When the City Council released its study on racial and gender disparities in city contracting last week, it was covered like the usual Council press release– some numbers, an over-the-top quote from Hiram Monserrate, a denial from the administration.
We took a closer look at the 294-page disparity study, as it’s called, this weekend, and it’s not a press release. It’s a carefully compiled defense exhibit in a lawsuit against a future minority-contracting system. Its first chapter is all case law and precedents, and the whole document is thoroughly lawyered.
Some history: In 1992, the Dinkins administration put a system into effect that included 10% price preferences on contracts for registered minority and women-owned businesses. Deplored as “quotas” by Giuliani-ites, it also turned out to be plagued by corruption, a risk in any contracting system that doesn’t go to the lowest bidder. In particular, the system was exploited by white-male-backed front companies. These flaws were exposed by the New York Times. Rudy shut down the program during his first weeks in office. A week later, a deeper problem hit: a state court found the program illegal in response to a lawsuit by a construction company owned by a white man.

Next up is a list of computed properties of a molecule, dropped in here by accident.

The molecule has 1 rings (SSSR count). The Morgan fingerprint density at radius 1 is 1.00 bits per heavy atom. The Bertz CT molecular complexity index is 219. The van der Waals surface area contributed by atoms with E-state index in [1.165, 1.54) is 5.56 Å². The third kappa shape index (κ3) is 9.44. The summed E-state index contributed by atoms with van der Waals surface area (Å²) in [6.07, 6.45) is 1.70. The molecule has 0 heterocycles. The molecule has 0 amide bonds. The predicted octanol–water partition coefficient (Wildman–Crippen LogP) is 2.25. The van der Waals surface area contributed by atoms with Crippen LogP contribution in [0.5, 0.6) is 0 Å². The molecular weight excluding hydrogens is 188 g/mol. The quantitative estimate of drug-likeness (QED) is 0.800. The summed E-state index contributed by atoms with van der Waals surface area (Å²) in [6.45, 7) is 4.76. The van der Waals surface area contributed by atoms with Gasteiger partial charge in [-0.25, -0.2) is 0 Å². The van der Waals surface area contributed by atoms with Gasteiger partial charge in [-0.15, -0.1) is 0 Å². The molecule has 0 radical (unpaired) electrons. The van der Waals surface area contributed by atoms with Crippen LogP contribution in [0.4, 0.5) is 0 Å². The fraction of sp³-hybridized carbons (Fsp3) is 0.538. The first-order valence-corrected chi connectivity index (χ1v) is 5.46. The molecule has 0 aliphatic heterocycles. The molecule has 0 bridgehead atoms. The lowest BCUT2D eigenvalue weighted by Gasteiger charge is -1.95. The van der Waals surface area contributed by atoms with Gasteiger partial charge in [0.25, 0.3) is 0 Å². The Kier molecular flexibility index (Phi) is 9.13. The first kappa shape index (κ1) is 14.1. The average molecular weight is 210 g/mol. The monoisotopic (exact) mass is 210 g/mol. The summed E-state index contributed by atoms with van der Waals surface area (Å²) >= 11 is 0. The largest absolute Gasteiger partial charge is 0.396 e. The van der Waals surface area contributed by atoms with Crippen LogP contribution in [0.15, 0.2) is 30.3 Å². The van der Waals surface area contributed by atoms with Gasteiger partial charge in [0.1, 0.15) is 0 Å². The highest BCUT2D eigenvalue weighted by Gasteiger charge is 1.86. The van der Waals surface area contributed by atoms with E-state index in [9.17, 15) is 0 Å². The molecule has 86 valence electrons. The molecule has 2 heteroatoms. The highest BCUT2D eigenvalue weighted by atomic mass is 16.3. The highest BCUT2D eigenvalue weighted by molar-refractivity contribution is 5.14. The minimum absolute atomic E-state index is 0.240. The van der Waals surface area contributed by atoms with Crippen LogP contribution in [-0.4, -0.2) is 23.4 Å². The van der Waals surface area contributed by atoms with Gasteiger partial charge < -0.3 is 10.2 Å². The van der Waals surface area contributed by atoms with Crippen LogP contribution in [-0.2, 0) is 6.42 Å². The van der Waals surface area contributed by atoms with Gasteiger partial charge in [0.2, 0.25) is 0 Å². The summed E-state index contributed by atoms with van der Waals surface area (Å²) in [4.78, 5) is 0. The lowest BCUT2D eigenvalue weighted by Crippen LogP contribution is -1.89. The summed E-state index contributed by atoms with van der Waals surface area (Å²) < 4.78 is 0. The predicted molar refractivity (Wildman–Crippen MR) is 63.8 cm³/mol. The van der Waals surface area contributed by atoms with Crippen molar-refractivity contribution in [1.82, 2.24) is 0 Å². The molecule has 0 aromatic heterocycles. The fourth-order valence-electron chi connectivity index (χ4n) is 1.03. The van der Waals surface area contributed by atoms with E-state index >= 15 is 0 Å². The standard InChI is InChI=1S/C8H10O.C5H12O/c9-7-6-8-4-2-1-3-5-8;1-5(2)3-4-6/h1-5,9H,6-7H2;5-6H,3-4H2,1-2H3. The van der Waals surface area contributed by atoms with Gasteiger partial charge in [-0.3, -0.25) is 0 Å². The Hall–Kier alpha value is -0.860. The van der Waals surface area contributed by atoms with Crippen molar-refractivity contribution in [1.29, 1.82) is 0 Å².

Part of the legal issue was that the city hadn’t compiled solid evidence of discrimination, and since that decision, Supreme Court rulings on the matter have stressed the importance of solid evidence of discrimination. That’s what last week’s study does, attempting to demonstrate, for example, that minority-owned construction companies receive a small share of city work in proportion to their share of the general market, while construction companies owned by white women receive a proportional share. The study is calibrated to meet a legal test.
The new study puts Bloomberg in a tricky position. He has, to this point, worked to modestly improve the minority and women contracting registry, and has said he’s encouraging city agencies to use it. A stronger system, the argument went, would be illegal.
We think that it will be hard to avoid the problems that plagued Dinkins’s system, and that perhaps Mike could act on some more obvious front by, say, desegregating the Fire Department, whose 11,500-member force reportedly includes just 310 black firefighters.
But now advocates say there’s a legal basis for a contracting program closer to the Dinkins system. And — not to suggest that race would ever play a role in city politics — it is an election year.
Mike has handed this hot potato to his dynamic Small Business Services Commissioner, Rob Walsh, to whom we say, Good Luck.